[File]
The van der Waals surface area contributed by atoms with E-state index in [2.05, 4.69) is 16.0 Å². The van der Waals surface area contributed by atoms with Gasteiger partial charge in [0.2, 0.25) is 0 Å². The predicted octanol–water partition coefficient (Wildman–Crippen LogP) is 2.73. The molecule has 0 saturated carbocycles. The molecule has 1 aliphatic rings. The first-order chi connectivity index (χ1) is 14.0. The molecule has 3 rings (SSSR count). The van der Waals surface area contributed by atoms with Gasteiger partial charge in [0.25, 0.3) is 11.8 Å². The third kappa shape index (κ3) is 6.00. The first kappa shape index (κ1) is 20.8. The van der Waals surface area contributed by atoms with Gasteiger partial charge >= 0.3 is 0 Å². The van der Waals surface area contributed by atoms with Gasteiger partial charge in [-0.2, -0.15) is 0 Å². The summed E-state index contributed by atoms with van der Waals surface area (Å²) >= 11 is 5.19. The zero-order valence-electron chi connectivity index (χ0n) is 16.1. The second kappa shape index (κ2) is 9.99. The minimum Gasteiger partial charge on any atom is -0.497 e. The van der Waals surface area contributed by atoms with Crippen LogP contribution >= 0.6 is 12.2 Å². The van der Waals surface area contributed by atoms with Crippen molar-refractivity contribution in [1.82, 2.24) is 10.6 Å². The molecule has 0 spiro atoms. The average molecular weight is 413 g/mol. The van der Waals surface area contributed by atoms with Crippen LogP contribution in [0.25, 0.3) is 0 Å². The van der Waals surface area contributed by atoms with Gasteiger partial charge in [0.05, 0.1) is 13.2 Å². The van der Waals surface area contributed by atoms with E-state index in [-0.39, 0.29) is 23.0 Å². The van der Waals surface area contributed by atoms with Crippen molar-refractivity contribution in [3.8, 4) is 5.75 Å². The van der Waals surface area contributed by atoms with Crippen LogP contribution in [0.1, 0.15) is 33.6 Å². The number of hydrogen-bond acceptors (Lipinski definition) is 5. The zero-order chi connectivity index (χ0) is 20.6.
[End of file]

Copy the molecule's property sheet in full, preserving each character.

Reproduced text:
The van der Waals surface area contributed by atoms with E-state index in [2.05, 4.69) is 16.0 Å². The van der Waals surface area contributed by atoms with Gasteiger partial charge in [0.2, 0.25) is 0 Å². The predicted octanol–water partition coefficient (Wildman–Crippen LogP) is 2.73. The molecule has 0 saturated carbocycles. The molecule has 1 aliphatic rings. The first-order chi connectivity index (χ1) is 14.0. The molecule has 3 rings (SSSR count). The van der Waals surface area contributed by atoms with Gasteiger partial charge in [0.25, 0.3) is 11.8 Å². The third kappa shape index (κ3) is 6.00. The first kappa shape index (κ1) is 20.8. The van der Waals surface area contributed by atoms with Gasteiger partial charge >= 0.3 is 0 Å². The van der Waals surface area contributed by atoms with Gasteiger partial charge in [-0.2, -0.15) is 0 Å². The summed E-state index contributed by atoms with van der Waals surface area (Å²) >= 11 is 5.19. The zero-order valence-electron chi connectivity index (χ0n) is 16.1. The second kappa shape index (κ2) is 9.99. The minimum Gasteiger partial charge on any atom is -0.497 e. The van der Waals surface area contributed by atoms with Crippen LogP contribution >= 0.6 is 12.2 Å². The van der Waals surface area contributed by atoms with Crippen molar-refractivity contribution in [1.82, 2.24) is 10.6 Å². The molecule has 0 spiro atoms. The average molecular weight is 413 g/mol. The van der Waals surface area contributed by atoms with Crippen LogP contribution in [0.25, 0.3) is 0 Å². The van der Waals surface area contributed by atoms with Gasteiger partial charge in [0.05, 0.1) is 13.2 Å². The van der Waals surface area contributed by atoms with E-state index in [-0.39, 0.29) is 23.0 Å². The van der Waals surface area contributed by atoms with Crippen molar-refractivity contribution in [3.8, 4) is 5.75 Å². The van der Waals surface area contributed by atoms with Crippen LogP contribution in [0.1, 0.15) is 33.6 Å². The number of hydrogen-bond acceptors (Lipinski definition) is 5. The zero-order chi connectivity index (χ0) is 20.6.